RhoGEF12 controls cardiac remodeling by integrating G protein– and integrin-dependent signaling cascades

  • Takefuji M
  • Krüger M
  • Sivaraj K
 et al. 
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Abstract

Structural cardiac remodeling, including hypertrophy and fibrosis, plays a crucial role in the pathogenesis of heart failure. In vitro studies suggested a role of the small GTPase RhoA in hypertrophic cardiomyocyte growth, but neither the molecular mechanisms leading to RhoA activation nor their relevance in vivo are known. We use here a mass spectrometric approach to identify Rho guanine nucleotide exchange factors (RhoGEFs) activated during cardiac pressure overload in vivo and show that RhoGEF12 is a central player during cardiac remodeling. We show that RhoGEF12 is required for stretch-induced RhoA activation and hypertrophic gene transcription in vitro and that its activation depends on integrin β1 and heterotrimeric G proteins of the G12/13 family. In vivo, cardiomyocyte-specific deletion of RhoGEF12 protects mice from overload-induced hypertrophy, fibrosis, and development of heart failure. Importantly, in mice with preexisting hypertrophy, induction of RhoGEF12 deficiency protects from cardiac decompensation, resulting in significantly increased long-term survival. Collectively, RhoGEF12 acts as an integrator of stretch-induced signaling cascades in cardiomyocytes and is an interesting new target for therapeutic intervention in patients with pressure overload-induced heart failure.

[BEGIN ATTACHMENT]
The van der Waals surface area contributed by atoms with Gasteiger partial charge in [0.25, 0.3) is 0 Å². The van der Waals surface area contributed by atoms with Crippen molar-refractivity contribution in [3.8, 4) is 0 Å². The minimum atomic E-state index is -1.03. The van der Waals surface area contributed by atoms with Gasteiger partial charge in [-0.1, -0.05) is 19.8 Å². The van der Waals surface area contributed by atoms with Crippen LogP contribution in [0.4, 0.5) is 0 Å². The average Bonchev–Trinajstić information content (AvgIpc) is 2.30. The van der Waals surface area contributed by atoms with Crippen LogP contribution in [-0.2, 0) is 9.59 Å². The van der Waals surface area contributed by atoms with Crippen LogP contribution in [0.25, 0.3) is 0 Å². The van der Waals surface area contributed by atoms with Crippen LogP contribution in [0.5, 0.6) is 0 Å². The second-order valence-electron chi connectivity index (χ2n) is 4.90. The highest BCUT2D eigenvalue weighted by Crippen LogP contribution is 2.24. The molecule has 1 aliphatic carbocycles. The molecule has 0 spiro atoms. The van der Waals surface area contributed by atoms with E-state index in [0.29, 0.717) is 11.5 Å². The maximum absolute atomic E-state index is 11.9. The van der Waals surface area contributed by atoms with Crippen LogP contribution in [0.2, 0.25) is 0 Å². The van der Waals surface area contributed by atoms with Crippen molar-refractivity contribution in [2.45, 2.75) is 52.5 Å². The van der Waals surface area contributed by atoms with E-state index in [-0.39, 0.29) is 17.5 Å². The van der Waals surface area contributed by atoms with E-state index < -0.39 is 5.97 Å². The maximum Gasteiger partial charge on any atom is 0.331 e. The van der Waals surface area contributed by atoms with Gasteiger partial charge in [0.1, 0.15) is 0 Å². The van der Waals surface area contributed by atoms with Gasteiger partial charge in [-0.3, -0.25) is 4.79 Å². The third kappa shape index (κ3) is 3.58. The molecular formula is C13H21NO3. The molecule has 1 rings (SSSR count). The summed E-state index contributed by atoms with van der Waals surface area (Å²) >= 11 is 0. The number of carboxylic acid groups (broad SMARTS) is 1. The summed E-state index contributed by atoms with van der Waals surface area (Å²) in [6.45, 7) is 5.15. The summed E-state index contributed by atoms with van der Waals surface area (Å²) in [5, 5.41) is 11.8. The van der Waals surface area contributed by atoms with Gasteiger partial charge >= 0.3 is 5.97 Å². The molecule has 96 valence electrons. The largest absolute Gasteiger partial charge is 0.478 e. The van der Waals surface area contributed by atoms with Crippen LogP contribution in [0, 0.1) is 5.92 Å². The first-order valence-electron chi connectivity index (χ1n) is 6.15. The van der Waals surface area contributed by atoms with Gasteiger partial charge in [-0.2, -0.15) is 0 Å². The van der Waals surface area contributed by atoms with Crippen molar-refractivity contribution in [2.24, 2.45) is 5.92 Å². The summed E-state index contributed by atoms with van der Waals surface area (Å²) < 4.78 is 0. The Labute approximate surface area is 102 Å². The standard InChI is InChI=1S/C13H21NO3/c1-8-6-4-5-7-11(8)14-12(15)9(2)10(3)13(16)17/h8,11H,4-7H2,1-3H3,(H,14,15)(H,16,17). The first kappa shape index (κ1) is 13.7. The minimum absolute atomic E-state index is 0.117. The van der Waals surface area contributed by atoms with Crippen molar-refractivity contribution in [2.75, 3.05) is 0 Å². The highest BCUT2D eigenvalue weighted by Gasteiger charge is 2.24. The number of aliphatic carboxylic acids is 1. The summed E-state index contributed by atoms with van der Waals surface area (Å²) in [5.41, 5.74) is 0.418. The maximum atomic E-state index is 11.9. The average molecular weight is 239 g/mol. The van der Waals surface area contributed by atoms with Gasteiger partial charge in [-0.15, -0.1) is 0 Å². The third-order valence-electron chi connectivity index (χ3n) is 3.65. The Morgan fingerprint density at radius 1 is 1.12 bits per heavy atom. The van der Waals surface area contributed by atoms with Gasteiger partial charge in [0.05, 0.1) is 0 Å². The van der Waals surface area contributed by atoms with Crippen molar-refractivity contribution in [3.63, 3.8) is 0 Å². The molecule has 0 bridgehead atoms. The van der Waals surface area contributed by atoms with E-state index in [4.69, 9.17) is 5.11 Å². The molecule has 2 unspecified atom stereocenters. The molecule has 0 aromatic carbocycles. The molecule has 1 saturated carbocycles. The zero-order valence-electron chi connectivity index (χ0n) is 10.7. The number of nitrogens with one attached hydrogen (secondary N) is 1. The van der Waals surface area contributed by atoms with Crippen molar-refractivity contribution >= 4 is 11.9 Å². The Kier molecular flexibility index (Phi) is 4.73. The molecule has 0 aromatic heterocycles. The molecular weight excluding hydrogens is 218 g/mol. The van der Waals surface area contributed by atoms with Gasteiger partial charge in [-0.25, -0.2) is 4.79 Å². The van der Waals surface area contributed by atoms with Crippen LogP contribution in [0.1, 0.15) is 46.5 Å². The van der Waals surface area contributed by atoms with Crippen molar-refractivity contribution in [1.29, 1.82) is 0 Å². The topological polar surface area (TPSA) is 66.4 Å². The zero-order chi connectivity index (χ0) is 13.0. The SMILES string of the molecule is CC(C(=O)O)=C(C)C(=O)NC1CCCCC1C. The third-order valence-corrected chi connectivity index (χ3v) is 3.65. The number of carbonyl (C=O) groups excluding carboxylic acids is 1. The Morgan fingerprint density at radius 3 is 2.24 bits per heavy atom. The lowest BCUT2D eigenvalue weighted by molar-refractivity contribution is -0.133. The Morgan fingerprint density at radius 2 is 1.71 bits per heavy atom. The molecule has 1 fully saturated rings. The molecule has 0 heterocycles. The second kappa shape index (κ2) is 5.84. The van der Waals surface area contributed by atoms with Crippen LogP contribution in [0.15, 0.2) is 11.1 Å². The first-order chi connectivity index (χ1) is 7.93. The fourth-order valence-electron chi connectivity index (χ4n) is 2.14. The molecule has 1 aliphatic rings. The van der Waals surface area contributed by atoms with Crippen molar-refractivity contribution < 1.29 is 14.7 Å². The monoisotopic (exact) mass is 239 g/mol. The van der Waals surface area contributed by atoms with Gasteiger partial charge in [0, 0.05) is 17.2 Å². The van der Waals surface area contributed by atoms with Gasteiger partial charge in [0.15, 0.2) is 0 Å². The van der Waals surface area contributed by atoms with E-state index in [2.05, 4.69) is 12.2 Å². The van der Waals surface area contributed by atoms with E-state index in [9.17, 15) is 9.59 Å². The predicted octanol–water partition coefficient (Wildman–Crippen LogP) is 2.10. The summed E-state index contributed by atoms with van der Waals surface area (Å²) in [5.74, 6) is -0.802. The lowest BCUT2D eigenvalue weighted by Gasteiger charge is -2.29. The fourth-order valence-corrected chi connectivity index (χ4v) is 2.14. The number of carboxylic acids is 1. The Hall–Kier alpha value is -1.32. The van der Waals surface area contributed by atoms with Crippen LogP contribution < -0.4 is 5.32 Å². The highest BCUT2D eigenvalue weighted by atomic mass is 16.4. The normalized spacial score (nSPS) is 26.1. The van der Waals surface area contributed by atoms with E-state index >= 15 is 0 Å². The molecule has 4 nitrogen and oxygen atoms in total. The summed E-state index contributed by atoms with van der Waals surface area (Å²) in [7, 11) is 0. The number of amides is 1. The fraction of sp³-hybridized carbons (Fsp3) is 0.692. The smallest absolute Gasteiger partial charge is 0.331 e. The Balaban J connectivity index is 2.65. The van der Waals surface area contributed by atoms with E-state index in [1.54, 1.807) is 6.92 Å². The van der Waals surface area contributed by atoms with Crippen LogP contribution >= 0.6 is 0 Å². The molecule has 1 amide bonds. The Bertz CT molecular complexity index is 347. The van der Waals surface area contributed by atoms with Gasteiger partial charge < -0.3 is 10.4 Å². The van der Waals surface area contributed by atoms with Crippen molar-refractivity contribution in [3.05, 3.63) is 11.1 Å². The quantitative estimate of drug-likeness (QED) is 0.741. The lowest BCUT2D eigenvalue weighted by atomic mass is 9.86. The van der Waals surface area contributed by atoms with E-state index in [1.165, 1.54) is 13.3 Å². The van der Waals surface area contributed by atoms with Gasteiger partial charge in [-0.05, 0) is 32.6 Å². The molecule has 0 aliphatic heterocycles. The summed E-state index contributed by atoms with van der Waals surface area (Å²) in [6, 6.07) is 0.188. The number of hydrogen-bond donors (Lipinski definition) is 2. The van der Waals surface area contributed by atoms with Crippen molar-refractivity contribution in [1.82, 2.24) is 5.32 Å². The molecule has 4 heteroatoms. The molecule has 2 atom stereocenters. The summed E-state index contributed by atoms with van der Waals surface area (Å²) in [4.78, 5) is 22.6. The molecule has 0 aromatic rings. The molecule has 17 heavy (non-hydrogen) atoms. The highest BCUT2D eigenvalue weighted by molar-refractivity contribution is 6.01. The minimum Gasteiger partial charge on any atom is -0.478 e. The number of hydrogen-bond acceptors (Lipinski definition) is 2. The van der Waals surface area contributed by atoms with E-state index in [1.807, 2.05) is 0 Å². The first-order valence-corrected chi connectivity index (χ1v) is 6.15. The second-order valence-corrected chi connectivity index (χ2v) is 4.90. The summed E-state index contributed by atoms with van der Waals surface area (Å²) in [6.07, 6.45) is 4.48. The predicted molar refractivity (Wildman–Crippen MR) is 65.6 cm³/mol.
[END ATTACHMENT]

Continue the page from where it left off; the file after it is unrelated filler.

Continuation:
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Authors

  • Mikito Takefuji

  • Marcus Krüger

  • Kishor K. Sivaraj

  • Kozo Kaibuchi

  • Stefan Offermanns

  • Nina Wettschureck

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